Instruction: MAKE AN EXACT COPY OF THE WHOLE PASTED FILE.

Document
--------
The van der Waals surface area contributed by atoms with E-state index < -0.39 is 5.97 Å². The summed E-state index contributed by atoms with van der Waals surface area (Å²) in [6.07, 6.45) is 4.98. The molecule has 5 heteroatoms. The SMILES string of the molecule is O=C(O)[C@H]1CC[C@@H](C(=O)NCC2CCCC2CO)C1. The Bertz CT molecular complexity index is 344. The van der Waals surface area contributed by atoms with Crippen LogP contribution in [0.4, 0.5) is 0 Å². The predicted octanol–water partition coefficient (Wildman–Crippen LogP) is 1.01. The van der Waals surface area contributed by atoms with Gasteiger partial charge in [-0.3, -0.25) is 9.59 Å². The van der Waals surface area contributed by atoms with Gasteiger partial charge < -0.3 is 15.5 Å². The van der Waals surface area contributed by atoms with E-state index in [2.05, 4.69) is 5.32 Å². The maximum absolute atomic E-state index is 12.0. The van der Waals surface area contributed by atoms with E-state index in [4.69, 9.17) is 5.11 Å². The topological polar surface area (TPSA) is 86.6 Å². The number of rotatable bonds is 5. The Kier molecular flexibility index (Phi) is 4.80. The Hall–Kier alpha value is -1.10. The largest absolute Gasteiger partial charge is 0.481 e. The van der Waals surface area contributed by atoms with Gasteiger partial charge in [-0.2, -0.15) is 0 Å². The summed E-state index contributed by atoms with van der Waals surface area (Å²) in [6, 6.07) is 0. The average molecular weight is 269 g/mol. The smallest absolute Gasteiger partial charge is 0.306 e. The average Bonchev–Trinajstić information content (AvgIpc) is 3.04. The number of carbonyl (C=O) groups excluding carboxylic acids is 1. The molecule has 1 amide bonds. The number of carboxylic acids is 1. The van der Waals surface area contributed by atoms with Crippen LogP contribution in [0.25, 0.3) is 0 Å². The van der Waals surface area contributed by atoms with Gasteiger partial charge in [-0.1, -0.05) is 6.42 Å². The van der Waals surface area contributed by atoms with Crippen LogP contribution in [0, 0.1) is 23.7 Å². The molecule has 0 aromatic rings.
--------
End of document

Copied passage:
The van der Waals surface area contributed by atoms with E-state index < -0.39 is 5.97 Å². The summed E-state index contributed by atoms with van der Waals surface area (Å²) in [6.07, 6.45) is 4.98. The molecule has 5 heteroatoms. The SMILES string of the molecule is O=C(O)[C@H]1CC[C@@H](C(=O)NCC2CCCC2CO)C1. The Bertz CT molecular complexity index is 344. The van der Waals surface area contributed by atoms with Crippen LogP contribution in [0.4, 0.5) is 0 Å². The predicted octanol–water partition coefficient (Wildman–Crippen LogP) is 1.01. The van der Waals surface area contributed by atoms with Gasteiger partial charge in [-0.3, -0.25) is 9.59 Å². The van der Waals surface area contributed by atoms with Gasteiger partial charge < -0.3 is 15.5 Å². The van der Waals surface area contributed by atoms with E-state index in [2.05, 4.69) is 5.32 Å². The maximum absolute atomic E-state index is 12.0. The van der Waals surface area contributed by atoms with E-state index in [4.69, 9.17) is 5.11 Å². The topological polar surface area (TPSA) is 86.6 Å². The number of rotatable bonds is 5. The Kier molecular flexibility index (Phi) is 4.80. The Hall–Kier alpha value is -1.10. The largest absolute Gasteiger partial charge is 0.481 e. The van der Waals surface area contributed by atoms with Gasteiger partial charge in [-0.2, -0.15) is 0 Å². The summed E-state index contributed by atoms with van der Waals surface area (Å²) in [6, 6.07) is 0. The average molecular weight is 269 g/mol. The smallest absolute Gasteiger partial charge is 0.306 e. The average Bonchev–Trinajstić information content (AvgIpc) is 3.04. The number of carbonyl (C=O) groups excluding carboxylic acids is 1. The molecule has 1 amide bonds. The number of carboxylic acids is 1. The van der Waals surface area contributed by atoms with Crippen LogP contribution in [0.25, 0.3) is 0 Å². The van der Waals surface area contributed by atoms with Gasteiger partial charge in [-0.1, -0.05) is 6.42 Å². The van der Waals surface area contributed by atoms with Crippen LogP contribution in [0, 0.1) is 23.7 Å². The molecule has 0 aromatic rings.